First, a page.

MADISON, Wis. — Tony Ramos saw too many American lightweights coming home from the World Championships without a prize.
Jake Varner watched the U.S. freestyle team claim just one medal last year as he contemplated shelving his wrestling shoes next to his Olympic gold medal.
One opted to start his pursuit of international glory a year earlier than planned, and the other decided to take another shot at gold. They both wound up in the same place Saturday night at the World Team Trials.
The college stars from Iowa and Iowa State both landed spots on the U.S. freestyle team after sweeping their best-of-three championship series inside the Alliant Energy Center.
In his senior-level debut, Ramos pushed aside past World Team member Angel Escobedo in the morning challenge tournament and dispatched 2012 Olympian Sam Hazewinkel in two straight bouts Saturday night.
After winning an NCAA title for the Hawkeyes in March and with a wedding on the horizon next month, Ramos said he considered taking the year off. Then he and his fiancee, former Iowa volleyball player Megan Eskew, watched the U.S. Open in April and she urged him to make a 20-pound cut down to 125.5 for Saturday’s tournament.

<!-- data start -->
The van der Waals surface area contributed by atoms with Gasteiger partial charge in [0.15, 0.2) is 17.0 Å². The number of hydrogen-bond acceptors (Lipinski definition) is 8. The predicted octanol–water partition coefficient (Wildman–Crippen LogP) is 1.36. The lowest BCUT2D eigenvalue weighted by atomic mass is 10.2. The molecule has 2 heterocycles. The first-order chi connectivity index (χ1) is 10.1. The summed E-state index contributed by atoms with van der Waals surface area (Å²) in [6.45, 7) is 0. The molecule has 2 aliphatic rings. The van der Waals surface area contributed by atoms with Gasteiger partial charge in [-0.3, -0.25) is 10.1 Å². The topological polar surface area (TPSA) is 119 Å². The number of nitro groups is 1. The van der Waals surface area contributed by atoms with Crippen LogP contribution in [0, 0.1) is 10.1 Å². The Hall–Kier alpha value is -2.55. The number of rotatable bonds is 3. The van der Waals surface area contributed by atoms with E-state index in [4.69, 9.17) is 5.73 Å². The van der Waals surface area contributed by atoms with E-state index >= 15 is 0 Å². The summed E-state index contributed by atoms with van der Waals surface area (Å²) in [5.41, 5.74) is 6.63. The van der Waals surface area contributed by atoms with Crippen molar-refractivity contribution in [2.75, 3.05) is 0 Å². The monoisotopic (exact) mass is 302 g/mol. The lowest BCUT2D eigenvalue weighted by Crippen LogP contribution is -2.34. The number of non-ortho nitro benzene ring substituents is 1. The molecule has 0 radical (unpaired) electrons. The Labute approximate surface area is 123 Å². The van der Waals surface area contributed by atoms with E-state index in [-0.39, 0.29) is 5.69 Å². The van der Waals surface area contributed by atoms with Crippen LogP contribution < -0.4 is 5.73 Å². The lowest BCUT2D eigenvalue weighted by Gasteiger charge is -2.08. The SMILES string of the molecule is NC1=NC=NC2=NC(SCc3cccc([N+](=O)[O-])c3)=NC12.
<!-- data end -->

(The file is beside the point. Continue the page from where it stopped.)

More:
“I didn’t know if I wanted to make the drop or not,” Ramos said. “But I’m a competitor and when you see people winning that you know you can beat, it drives you even harder.”
With his 4-0 and 5-4 victories in Saturday night’s championship series, Ramos became the seventh different American in seven years to fill the lightest weight class for the U.S. freestyle team in World and Olympic competition. Henry Cejudo, who won the Olympic gold in 2008 at 21, is the only one of the bunch who claimed an international medal.
“I’m done seeing these old guys wrestle — they’ve had their chances,” said Ramos, who won the 133-pound NCAA title for the Hawkeyes in March. “You see interviews — I’ve watched (Nick) Simmons, I’ve watched Hazewinkel, I’ve watched Escobedo, all they ever talk about is winning a medal. They’re satisfied with winning a medal. If you think if I go overseas and just bring home a bronze or silver I’m going to be satisfied, you’re wrong. It’s about winning gold, it’s not about just winning a medal. You’ve got to want it all.”